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first_imgThe new head of City of London Law Society (CLLS) has vowed to uphold the English ‘brand’, already so prominent throughout the world. Alasdair Douglas has been confirmed as the new CLLS chair, representing law firms that employ 14,000 solicitors and have an annual turnover of £12bn. The City firms face a number of challenges in the coming months, not least the fallout from changes to the legal market as practices are invited to become alternative business structures. Douglas, a former senior partner at Travers Smith, said few City firms will float or take in new capital to begin with, but this will change over time. ‘We’ll see unexpected new entrants backed by outside capital,’ he predicted. ‘How long before significant change happens is anyone’s guess. ‘The challenge will be to ensure that the brand – English solicitors – continues to be valued here and abroad and is not devalued as ownership is spread more widely.’ The job of defending London’s international success is both timely and essential. Three-quarters of claims brought in the English Commercial Court involve overseas parties, while one recent survey found that in international arbitration, respondents used English law more than New York, Swiss and French law combined. Douglas warned that there is a real threat to that pre-eminence if the EU Commission pushes ahead with plans for a competing EU legal system for contract law. ‘Imposing a new system would drive legal and related business away from London to New York, or perhaps Switzerland. ‘Major international transactions and dispute resolution need legal certainty most of all, and a decade of uncertainty as new law settles down is not something that anyone would choose.’ He added: ‘More than 50% of cross-border deals around Europe are now done using English law and my sense is that the same is true in Asia. ‘Common law gives flexibility and certainty and we compete with New York to be the market standard for international business deals. ‘I am keen that we are the number one choice of law in the international market.’ Douglas’ arrival comes at a period of significant change at the City of London Law Society. David McIntosh has stood down after seven years as chair, with David Hobart recruited in a new role of chief executive from the Bar Council to work alongside the new chair.last_img read more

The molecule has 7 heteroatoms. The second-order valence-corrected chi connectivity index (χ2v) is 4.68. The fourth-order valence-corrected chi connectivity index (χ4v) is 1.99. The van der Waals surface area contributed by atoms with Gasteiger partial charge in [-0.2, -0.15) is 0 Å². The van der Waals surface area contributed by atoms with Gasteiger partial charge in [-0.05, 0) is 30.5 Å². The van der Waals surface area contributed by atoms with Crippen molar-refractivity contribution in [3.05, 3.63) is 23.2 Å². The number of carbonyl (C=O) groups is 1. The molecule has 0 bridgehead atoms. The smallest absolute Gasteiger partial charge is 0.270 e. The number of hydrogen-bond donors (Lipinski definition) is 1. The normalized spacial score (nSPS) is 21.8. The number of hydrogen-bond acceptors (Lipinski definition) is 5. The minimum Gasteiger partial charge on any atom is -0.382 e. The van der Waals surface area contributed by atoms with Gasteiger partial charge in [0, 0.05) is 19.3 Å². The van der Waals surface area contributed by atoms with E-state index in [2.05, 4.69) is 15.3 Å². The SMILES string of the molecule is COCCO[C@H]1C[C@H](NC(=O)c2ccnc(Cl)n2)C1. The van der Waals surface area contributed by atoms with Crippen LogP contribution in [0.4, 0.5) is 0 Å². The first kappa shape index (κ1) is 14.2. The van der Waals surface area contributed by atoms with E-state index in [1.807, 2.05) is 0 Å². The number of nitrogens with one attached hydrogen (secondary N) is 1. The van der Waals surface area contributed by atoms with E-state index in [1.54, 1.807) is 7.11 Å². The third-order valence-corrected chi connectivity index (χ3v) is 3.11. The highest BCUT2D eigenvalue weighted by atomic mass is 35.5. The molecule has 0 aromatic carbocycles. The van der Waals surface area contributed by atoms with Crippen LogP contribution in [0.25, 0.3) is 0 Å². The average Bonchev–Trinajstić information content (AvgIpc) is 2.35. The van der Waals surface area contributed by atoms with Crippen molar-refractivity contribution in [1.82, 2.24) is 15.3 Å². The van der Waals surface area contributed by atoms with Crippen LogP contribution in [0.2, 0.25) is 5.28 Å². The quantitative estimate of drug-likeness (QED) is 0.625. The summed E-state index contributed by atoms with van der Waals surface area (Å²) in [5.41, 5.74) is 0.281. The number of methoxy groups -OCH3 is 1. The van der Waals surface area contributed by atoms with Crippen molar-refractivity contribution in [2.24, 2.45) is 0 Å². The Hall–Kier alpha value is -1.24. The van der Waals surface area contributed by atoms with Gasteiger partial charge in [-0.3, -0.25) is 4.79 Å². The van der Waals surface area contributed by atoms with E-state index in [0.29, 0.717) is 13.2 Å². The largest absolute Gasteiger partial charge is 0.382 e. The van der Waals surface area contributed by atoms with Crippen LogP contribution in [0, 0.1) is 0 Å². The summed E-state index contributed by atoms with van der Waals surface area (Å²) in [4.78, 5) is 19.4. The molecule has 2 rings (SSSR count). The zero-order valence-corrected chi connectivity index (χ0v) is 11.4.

first_imgStay at the forefront of thought leadership with news and analysis from award-winning journalists. Enjoy company features, CEO interviews, architectural reviews, technical project know-how and the latest innovations.Limited access to industry news as it happensBreaking, daily and weekly e-newsletters Get your free guest access  SIGN UP TODAY To continue enjoying, sign up for free guest accessExisting subscriber? LOGIN Subscribe now for unlimited access Subscribe to Building today and you will benefit from:Unlimited access to all stories including expert analysis and comment from industry leadersOur league tables, cost models and economics dataOur online archive of over 10,000 articlesBuilding magazine digital editionsBuilding magazine print editionsPrinted/digital supplementsSubscribe now for unlimited access.View our subscription options and join our communitylast_img read more